“Conflicts of interest might disqualify an entire law firm from representing clients who are adverse to each other in unrelated matters. Proposed amendments to the California Rules of Professional Conduct would allow the use of an ethical wall in certain circumstances to avoid vicarious disqualification and allow representation of clients with conflicting interests in unrelated matters.”

As law firms grow and add additional practice areas, it is inevitable that the potential for conflicts and the unintended disclosure of confidential client information will become greater.

To avoid this serious ethics violation risk, a mechanism has been developed to preserve and protect the confidences and secrets of a client and to avoid conflicts of interest. That mechanism is known as an ‘ethical wall’ (also referred to as a ‘Chinese wall’), and lawyers and their staff are under a duty to build such walls. We will examine how to build ethical walls and the role that modern technology plays in achieving that goal.

Screening for Conflicts

An ethical wall is essentially a screening mechanism designed to protect a client from a conflict of interest by automatically preventing one or more lawyers within a firm from participating in any matter involving that client. The rationale behind the building of ethical walls is to prevent information obtained while representing a client from being disclosed to employees in the firm who represent other clients who may benefit from the information. Hence, the notion of a metaphorical ‘wall’ being created between the holders of information—lawyers or paralegals—and colleagues who represent interests that conflict.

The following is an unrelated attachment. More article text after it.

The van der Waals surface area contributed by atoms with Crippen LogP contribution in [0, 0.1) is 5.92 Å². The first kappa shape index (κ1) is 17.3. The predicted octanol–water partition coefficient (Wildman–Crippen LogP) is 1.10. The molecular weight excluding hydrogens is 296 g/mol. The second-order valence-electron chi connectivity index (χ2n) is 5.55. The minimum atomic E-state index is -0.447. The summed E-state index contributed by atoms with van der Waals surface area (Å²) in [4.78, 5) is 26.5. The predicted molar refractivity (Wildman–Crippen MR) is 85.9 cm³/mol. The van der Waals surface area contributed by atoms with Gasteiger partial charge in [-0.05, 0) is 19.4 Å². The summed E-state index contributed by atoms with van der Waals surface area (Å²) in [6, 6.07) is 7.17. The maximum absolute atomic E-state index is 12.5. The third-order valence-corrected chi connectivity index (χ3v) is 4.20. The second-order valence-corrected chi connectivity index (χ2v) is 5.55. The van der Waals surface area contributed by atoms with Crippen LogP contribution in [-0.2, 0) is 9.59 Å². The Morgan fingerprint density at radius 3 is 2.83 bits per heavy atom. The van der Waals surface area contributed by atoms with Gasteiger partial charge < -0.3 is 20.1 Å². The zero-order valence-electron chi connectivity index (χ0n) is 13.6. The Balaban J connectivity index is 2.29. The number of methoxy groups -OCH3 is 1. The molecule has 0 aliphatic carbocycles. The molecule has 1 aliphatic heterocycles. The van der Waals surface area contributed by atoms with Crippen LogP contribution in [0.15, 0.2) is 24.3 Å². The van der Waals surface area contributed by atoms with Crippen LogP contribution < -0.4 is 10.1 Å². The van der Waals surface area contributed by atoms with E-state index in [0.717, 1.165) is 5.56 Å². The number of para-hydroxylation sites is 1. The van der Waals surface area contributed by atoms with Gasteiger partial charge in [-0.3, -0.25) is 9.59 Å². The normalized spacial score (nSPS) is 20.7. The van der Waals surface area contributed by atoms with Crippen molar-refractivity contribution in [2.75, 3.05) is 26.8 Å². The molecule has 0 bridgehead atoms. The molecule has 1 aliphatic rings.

How the Mechanics Work

Creation of an ethical wall is generally accomplished by prohibiting specific lawyers and paralegals from having any connection with a particular matter, and by banning discussions with prohibited individuals within the firm regarding that matter, and by educating all members of the firm about the separation of the lawyers and paralegals from that particular matter. The need for building ethical walls has become greater in the post-pandemic era, where there has been an increase in lateral hires which concomitantly increases the risk for attorneys carrying with them potential conflicts to their new firm.

A Special Risk for Paralegals

It is not just attorneys who are likely to bring with them the potential for conflicts when joining a new firm, but also paralegals. In fact, as more paralegals tend to become freelancers or ‘hired guns’ working for different firms at one time or for multiple firms within a short period of time, the issue of building ethical walls around them is particularly important. When a firm hires a new paralegal who formerly worked for opposing counsel or for the opposing client, the entire firm must be made aware that an ethical wall is to be erected around that paralegal.

Accordingly, no one in the firm may:

  1. discuss the case in the presence of the paralegal;
  2. allow the paralegal to access any documents related to the restricted information, including current or archival files; and
  3. engage in any discussions with the paralegal regarding prior work on the case or work that the paralegal’s previous firm may have provided. If such steps are not taken, then the firm risks disqualification from representing a client. Notably, paralegals themselves are not in a position to determine whether a potential conflict exists, and therefore, it is up to their supervising attorney to make that determination.

Types of Limitations

Ethical walls can operate in two different modes: in one case, default viewing parameters can be set for new matters coming in according to the attorney name or according to the code pertaining to the type of case. Another mode provides for viewing privileges set according to individual matter level. Although basic contact information is typically not restricted by ethical walls, such information as notes, documents, and even calendar events related to the matter will be screened. Users accessing ethical wall systems should be assigned passwords that have various levels of privilege.